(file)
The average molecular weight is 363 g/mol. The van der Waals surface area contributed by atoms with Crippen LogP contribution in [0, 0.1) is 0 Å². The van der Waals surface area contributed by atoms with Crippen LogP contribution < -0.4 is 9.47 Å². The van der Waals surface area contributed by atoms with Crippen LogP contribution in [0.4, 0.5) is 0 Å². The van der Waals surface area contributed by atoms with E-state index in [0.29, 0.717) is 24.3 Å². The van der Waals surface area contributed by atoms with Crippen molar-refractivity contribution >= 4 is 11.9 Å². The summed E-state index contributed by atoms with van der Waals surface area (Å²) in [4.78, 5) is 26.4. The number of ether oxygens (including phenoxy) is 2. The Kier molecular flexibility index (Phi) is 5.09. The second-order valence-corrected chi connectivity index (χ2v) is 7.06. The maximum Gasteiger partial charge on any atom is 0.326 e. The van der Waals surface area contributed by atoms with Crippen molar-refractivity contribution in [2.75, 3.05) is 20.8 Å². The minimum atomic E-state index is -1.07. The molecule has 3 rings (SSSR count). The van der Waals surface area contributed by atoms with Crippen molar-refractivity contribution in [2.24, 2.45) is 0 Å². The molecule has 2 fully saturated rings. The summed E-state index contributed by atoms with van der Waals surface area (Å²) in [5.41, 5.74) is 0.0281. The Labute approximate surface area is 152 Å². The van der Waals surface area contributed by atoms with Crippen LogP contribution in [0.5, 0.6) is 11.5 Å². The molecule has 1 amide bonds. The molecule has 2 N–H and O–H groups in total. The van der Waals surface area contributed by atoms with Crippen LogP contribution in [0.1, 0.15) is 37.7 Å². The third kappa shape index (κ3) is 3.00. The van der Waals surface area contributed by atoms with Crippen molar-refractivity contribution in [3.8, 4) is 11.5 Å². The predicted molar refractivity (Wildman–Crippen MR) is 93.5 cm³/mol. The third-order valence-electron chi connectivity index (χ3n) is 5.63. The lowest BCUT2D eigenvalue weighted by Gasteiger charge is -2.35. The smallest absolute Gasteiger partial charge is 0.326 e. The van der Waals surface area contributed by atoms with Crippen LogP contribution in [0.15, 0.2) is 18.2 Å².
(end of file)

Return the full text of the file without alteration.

The average molecular weight is 363 g/mol. The van der Waals surface area contributed by atoms with Crippen LogP contribution in [0, 0.1) is 0 Å². The van der Waals surface area contributed by atoms with Crippen LogP contribution < -0.4 is 9.47 Å². The van der Waals surface area contributed by atoms with Crippen LogP contribution in [0.4, 0.5) is 0 Å². The van der Waals surface area contributed by atoms with E-state index in [0.29, 0.717) is 24.3 Å². The van der Waals surface area contributed by atoms with Crippen molar-refractivity contribution >= 4 is 11.9 Å². The summed E-state index contributed by atoms with van der Waals surface area (Å²) in [4.78, 5) is 26.4. The number of ether oxygens (including phenoxy) is 2. The Kier molecular flexibility index (Phi) is 5.09. The second-order valence-corrected chi connectivity index (χ2v) is 7.06. The maximum Gasteiger partial charge on any atom is 0.326 e. The van der Waals surface area contributed by atoms with Crippen molar-refractivity contribution in [2.75, 3.05) is 20.8 Å². The minimum atomic E-state index is -1.07. The molecule has 3 rings (SSSR count). The van der Waals surface area contributed by atoms with Crippen molar-refractivity contribution in [2.24, 2.45) is 0 Å². The molecule has 2 fully saturated rings. The summed E-state index contributed by atoms with van der Waals surface area (Å²) in [5.41, 5.74) is 0.0281. The Labute approximate surface area is 152 Å². The van der Waals surface area contributed by atoms with Crippen LogP contribution in [0.5, 0.6) is 11.5 Å². The molecule has 1 amide bonds. The molecule has 2 N–H and O–H groups in total. The van der Waals surface area contributed by atoms with Crippen LogP contribution in [0.1, 0.15) is 37.7 Å². The third kappa shape index (κ3) is 3.00. The van der Waals surface area contributed by atoms with Crippen molar-refractivity contribution in [3.8, 4) is 11.5 Å². The predicted molar refractivity (Wildman–Crippen MR) is 93.5 cm³/mol. The third-order valence-electron chi connectivity index (χ3n) is 5.63. The lowest BCUT2D eigenvalue weighted by Gasteiger charge is -2.35. The smallest absolute Gasteiger partial charge is 0.326 e. The van der Waals surface area contributed by atoms with Crippen LogP contribution in [0.15, 0.2) is 18.2 Å².